Lately, I have been passing on a little pointer to my students in private practice: I have been inviting them to keep a mantra each day that says, “Good enough!”
Good enough for this white (or black, asian, aboriginal, etc.) girl (or boy or ___) who kinda thinks she/he is all that.
We all have a good amount of “I’m not worthy” running us ragged every day. That belief is tucked down in the depths of our being, but up on the surface we have a lot of striving energy – usually striving to get it right, or more specifically, to get it perfect.
This “I’m not worthy” belief creates stories that hook us into a mad insanity. There are stories about how our actions are causing other people strife, otherwise known as guilt. And there are heavier stories about how our very being is harmful to others, otherwise known as shame. So, guilt and shame are both coming from our deep subconscious belief that we are in fact “not worthy,” and the surface activity of our lives is filled with striving so we can measure up to some semblance of perfection.
Striving is profoundly stressful and uncomfortable, yet it is not always obvious to us. This is in part because it is a subtle energy source, driving us 24/7. The constantness and consistency of this energy makes us a little numb to the discomfort of it. It’s when that energy cranks into overgear and we suddenly find ourselves acting out an obsessive-compulsive drive for “perfection” that we can wake up to how heavy, painful, and uncomfortable it really is.
This relentless drive is fueled solely by the belief of “not worthy.” Without that belief, instead of striving, we would be motivated by something softer and much more fun: inspiration. We could simply flow from inspiration to inspiration, if only that darn “not worthy” wasn’t running the show through us! Even better, we could be motivated by something from my little box of teaching tools called Delicious Yes – that which is so inspiring that it feels fully delicious. But sadly, the relentless striving activity we engage in blocks that from us.
So, in comes this little teaching pointer of mine. Brace for it… drum roll on your chest please, and say out loud:
I am good enough.
The fact of the matter is that even the most resilient, integrated, and good-at-everything people – regardless of striving activity or lack thereof – are only going to “nail it” about 20% of the time. That means 80% of the time is going to be “good enough”. Which is awesome news, because most of us can be awesome 20% of the day. And most of us are going to be good enough 80% of the rest of the time. And I think that means we need that 80% of good enough so we have the energy and natural impulse to be extraordinary 20% of the time.
And when you personally stop striving to be awesome all the freaking time, you too will join the “20% of the time I’m extraordinary” club because you naturally have this capacity. Each one of us organically has the possibility and skills to be extraordinary in interesting ways about 20 percent of the time. However, when you strive to have more capacity that that, everything goes to shit and you end up lowering your natural capacity. Because striving totally takes over, and everything becomes rather chaotic and messy, and you find yourself falling behind – or worse, not even trying!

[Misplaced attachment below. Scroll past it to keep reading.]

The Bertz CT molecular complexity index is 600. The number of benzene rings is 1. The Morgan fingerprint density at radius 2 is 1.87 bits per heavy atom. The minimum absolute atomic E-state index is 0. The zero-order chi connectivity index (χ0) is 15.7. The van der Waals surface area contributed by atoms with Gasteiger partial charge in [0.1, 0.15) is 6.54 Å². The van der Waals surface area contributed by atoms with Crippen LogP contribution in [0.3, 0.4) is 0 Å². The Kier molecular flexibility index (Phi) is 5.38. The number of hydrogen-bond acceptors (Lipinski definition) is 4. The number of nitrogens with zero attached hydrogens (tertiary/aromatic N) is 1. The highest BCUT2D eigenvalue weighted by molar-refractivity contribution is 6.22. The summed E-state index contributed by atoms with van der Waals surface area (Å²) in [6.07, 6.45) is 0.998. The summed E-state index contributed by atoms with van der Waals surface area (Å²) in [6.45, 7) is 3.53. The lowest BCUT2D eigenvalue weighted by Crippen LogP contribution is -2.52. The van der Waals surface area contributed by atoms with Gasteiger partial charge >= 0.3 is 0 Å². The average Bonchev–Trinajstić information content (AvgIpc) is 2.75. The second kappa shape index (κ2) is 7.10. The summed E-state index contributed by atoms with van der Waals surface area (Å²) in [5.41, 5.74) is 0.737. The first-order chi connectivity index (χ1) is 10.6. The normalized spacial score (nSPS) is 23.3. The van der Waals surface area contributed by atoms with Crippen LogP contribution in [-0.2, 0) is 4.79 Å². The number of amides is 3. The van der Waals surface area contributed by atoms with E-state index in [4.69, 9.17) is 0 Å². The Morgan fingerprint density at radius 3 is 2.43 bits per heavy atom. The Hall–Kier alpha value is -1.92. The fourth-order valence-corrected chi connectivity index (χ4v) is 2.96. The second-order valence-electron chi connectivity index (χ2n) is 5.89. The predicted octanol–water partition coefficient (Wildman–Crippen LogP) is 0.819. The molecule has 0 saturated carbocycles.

So, ironically, the deep relaxation of acknowledging that most of what you are doing is going to be “good enough” gives you some space and drive for your organic extraordinary to take over.
And 20% is a great amount of extraordinary; it is really all anyone ever needs. It would be exhausting for you and for everyone around you if you were extraordinary all the time. That would just be ridiculous, overinflated, douche-like behavior. (And I should know. I am a non-dual teacher, and in my current industry – and in the historical leaders in this industry – we see a lot of overinflated personalities who, even when when they are proclaiming themselves “egoless” or “divine”, somehow cast a big shadow of harm and all kinds of misconduct.)
Briefly said, “20% awesome” is plenty for anyone. Which means that 80% “good enough” really is good enough!
So, here is your invitation. Whisper this pointer, “good enough,” to yourself. See if you can drop into that deep relaxation. See if you can recognise the fact that you are, in fact, good enough, and most of what you are doing already is actually good enough. (And who do you think you are that you are striving for such perfection anyway?)
I invite you to be “good enough for a white girl who thinks she is kinda all that.” (Or whatever applies to you.)
And the gift in that – on top of the great relaxation from striving – is that this little antidote keeps “I’m not worthy” from running you ragged. And from that relaxation, it becomes just a little easier to find inspiration – or even, should you risk it, delicious – instead of it being overrun by striving.
So people, send me some t-shirts, or stickers for our cell phones, that say: “Good enough for this asian guy who kinda thinks he is all that!” etc. 🙂